Can parking be prohibited on my residential street?
Residential streets are designed to be a compromise between providing parking, allowing emergency access, and preventing traffic from driving too fast in front of homes. Residential streets need to be narrow to discourage people from speeding in front of people’s homes, yet they need to be wide enough to allow emergency vehicles to drive past cars that are parked on the street. It is important to note that residential streets are not intended to be wide enough to guarantee that traffic can flow in both directions at the same time.

The narrowest residential streets in Frisco are wide enough to have cars parked on both sides of the street and still provide a minimum of 10 feet between them (and more room is usually available when people have done a good job of parking). Passenger cars are 6 feet wide and fire trucks are 8 feet wide, so each can travel between the parked cars. Forcing cars to take turns traveling in each direction on a residential street is not considered to be a problem that needs to be corrected. In fact, this is a natural way to slow down traffic on a residential street (which people are often worried about).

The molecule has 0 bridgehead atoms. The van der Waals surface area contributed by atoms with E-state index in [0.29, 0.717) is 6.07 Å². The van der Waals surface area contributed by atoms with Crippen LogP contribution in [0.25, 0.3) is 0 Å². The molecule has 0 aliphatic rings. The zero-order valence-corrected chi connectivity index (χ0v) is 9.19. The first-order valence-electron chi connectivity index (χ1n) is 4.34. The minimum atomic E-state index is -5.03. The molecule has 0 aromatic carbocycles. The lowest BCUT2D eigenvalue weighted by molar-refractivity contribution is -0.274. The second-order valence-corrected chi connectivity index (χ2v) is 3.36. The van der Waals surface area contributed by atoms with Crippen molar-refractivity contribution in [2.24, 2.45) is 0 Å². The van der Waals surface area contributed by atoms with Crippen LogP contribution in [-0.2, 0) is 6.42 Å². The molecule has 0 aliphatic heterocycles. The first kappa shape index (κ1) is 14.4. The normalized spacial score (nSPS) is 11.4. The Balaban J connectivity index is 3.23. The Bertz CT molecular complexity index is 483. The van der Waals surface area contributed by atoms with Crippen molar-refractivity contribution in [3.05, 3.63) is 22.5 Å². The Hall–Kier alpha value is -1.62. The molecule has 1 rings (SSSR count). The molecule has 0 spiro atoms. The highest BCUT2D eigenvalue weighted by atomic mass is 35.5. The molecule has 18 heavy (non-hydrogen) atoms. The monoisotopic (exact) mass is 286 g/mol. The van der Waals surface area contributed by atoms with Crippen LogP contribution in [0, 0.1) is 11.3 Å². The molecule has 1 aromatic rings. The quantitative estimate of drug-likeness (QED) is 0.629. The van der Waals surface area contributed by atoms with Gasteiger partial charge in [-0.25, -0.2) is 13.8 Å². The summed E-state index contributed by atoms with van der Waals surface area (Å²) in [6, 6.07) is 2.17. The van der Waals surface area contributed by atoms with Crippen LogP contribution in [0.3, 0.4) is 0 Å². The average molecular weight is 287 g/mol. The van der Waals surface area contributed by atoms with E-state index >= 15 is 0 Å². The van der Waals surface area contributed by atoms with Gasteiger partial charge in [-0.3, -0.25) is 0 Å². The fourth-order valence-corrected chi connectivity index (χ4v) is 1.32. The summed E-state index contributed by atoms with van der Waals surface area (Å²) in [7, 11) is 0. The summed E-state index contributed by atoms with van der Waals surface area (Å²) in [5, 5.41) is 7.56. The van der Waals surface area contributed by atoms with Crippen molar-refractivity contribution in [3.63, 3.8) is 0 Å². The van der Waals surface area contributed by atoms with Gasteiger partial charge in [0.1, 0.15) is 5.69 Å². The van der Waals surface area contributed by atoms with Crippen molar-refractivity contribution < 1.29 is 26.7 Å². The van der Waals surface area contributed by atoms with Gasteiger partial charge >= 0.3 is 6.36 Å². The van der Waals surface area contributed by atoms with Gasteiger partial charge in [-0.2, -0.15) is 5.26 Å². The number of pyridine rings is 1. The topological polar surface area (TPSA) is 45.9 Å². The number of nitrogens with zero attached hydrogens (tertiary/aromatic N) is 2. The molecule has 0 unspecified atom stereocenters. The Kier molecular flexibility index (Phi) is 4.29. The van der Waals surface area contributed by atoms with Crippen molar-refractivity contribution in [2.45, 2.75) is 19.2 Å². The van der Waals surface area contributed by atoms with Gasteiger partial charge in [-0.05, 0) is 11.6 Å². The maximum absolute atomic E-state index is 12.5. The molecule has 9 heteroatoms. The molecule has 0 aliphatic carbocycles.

Beyond the situations described above, it is not legal to park in front of a fire hydrant or too close to a crosswalk. If there are some cars that chronically park in these areas, we can observe the situation and post a No Parking sign if it is warranted.

Show All Answers

1. Can a "children at play" sign be installed in our neighborhood?
2. Can a stop sign be installed on my residential street?
3. Can speed bumps be installed on my residential street?
4. Can parking be prohibited on my residential street?
5. What can be done about speeding on my residential street?
6. Can I request a lower speed limit on my residential street?
7. What is the speed limit in my residential alley?